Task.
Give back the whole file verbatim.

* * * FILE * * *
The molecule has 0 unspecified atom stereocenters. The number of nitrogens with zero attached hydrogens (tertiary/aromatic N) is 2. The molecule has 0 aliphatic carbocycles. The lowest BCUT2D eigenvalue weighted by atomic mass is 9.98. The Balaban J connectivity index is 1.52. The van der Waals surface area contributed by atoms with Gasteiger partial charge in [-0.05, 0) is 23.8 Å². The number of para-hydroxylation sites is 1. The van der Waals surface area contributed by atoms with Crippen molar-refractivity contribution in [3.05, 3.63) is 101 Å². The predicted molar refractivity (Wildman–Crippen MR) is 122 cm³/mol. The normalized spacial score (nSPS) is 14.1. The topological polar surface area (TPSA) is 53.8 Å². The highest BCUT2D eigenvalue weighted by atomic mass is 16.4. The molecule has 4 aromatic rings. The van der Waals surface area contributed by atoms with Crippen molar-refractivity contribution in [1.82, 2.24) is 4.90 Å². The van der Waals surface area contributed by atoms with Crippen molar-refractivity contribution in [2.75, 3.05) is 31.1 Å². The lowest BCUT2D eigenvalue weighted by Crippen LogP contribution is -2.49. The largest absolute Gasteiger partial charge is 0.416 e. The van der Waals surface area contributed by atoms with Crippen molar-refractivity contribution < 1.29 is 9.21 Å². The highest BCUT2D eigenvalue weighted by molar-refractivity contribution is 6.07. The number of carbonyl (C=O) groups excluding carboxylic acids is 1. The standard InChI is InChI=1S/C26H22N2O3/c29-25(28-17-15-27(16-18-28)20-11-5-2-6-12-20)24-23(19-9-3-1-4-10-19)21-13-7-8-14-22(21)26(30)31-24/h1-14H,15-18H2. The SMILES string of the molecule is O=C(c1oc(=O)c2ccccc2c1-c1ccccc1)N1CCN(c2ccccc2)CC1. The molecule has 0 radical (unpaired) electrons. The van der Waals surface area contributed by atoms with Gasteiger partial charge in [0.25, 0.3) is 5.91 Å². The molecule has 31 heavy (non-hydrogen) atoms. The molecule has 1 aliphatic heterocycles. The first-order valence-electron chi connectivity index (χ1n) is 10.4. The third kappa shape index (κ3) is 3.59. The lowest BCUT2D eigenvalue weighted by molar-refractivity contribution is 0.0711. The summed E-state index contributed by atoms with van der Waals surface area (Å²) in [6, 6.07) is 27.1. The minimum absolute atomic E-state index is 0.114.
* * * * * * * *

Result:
The molecule has 0 unspecified atom stereocenters. The number of nitrogens with zero attached hydrogens (tertiary/aromatic N) is 2. The molecule has 0 aliphatic carbocycles. The lowest BCUT2D eigenvalue weighted by atomic mass is 9.98. The Balaban J connectivity index is 1.52. The van der Waals surface area contributed by atoms with Gasteiger partial charge in [-0.05, 0) is 23.8 Å². The number of para-hydroxylation sites is 1. The van der Waals surface area contributed by atoms with Crippen molar-refractivity contribution in [3.05, 3.63) is 101 Å². The predicted molar refractivity (Wildman–Crippen MR) is 122 cm³/mol. The normalized spacial score (nSPS) is 14.1. The topological polar surface area (TPSA) is 53.8 Å². The highest BCUT2D eigenvalue weighted by atomic mass is 16.4. The molecule has 4 aromatic rings. The van der Waals surface area contributed by atoms with Crippen molar-refractivity contribution in [1.82, 2.24) is 4.90 Å². The van der Waals surface area contributed by atoms with Crippen molar-refractivity contribution in [2.75, 3.05) is 31.1 Å². The lowest BCUT2D eigenvalue weighted by Crippen LogP contribution is -2.49. The largest absolute Gasteiger partial charge is 0.416 e. The van der Waals surface area contributed by atoms with Crippen molar-refractivity contribution < 1.29 is 9.21 Å². The highest BCUT2D eigenvalue weighted by molar-refractivity contribution is 6.07. The number of carbonyl (C=O) groups excluding carboxylic acids is 1. The standard InChI is InChI=1S/C26H22N2O3/c29-25(28-17-15-27(16-18-28)20-11-5-2-6-12-20)24-23(19-9-3-1-4-10-19)21-13-7-8-14-22(21)26(30)31-24/h1-14H,15-18H2. The SMILES string of the molecule is O=C(c1oc(=O)c2ccccc2c1-c1ccccc1)N1CCN(c2ccccc2)CC1. The molecule has 0 radical (unpaired) electrons. The van der Waals surface area contributed by atoms with Gasteiger partial charge in [0.25, 0.3) is 5.91 Å². The molecule has 31 heavy (non-hydrogen) atoms. The molecule has 1 aliphatic heterocycles. The first-order valence-electron chi connectivity index (χ1n) is 10.4. The third kappa shape index (κ3) is 3.59. The lowest BCUT2D eigenvalue weighted by molar-refractivity contribution is 0.0711. The summed E-state index contributed by atoms with van der Waals surface area (Å²) in [6, 6.07) is 27.1. The minimum absolute atomic E-state index is 0.114.